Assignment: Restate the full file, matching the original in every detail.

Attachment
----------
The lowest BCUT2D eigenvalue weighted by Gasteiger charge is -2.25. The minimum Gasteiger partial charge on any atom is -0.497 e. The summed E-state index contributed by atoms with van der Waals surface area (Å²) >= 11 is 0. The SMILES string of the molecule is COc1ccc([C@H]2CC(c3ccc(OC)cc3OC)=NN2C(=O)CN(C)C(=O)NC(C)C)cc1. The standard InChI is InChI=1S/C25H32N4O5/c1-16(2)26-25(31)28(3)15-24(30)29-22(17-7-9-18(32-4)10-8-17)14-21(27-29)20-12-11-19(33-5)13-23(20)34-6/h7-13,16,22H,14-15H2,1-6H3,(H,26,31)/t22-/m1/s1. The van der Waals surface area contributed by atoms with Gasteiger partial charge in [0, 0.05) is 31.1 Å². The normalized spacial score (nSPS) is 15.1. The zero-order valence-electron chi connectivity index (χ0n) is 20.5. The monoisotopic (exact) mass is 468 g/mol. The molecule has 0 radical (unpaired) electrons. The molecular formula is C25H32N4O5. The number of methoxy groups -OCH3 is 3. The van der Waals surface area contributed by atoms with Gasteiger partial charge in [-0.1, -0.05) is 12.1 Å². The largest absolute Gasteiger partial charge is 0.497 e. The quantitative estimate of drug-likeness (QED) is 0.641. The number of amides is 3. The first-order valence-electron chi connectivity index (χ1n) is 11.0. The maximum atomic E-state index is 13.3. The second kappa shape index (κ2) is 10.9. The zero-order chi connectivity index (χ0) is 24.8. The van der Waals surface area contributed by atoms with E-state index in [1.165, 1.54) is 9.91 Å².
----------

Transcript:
The lowest BCUT2D eigenvalue weighted by Gasteiger charge is -2.25. The minimum Gasteiger partial charge on any atom is -0.497 e. The summed E-state index contributed by atoms with van der Waals surface area (Å²) >= 11 is 0. The SMILES string of the molecule is COc1ccc([C@H]2CC(c3ccc(OC)cc3OC)=NN2C(=O)CN(C)C(=O)NC(C)C)cc1. The standard InChI is InChI=1S/C25H32N4O5/c1-16(2)26-25(31)28(3)15-24(30)29-22(17-7-9-18(32-4)10-8-17)14-21(27-29)20-12-11-19(33-5)13-23(20)34-6/h7-13,16,22H,14-15H2,1-6H3,(H,26,31)/t22-/m1/s1. The van der Waals surface area contributed by atoms with Gasteiger partial charge in [0, 0.05) is 31.1 Å². The normalized spacial score (nSPS) is 15.1. The zero-order valence-electron chi connectivity index (χ0n) is 20.5. The monoisotopic (exact) mass is 468 g/mol. The molecule has 0 radical (unpaired) electrons. The molecular formula is C25H32N4O5. The number of methoxy groups -OCH3 is 3. The van der Waals surface area contributed by atoms with Gasteiger partial charge in [-0.1, -0.05) is 12.1 Å². The largest absolute Gasteiger partial charge is 0.497 e. The quantitative estimate of drug-likeness (QED) is 0.641. The number of amides is 3. The first-order valence-electron chi connectivity index (χ1n) is 11.0. The maximum atomic E-state index is 13.3. The second kappa shape index (κ2) is 10.9. The zero-order chi connectivity index (χ0) is 24.8. The van der Waals surface area contributed by atoms with E-state index in [1.165, 1.54) is 9.91 Å².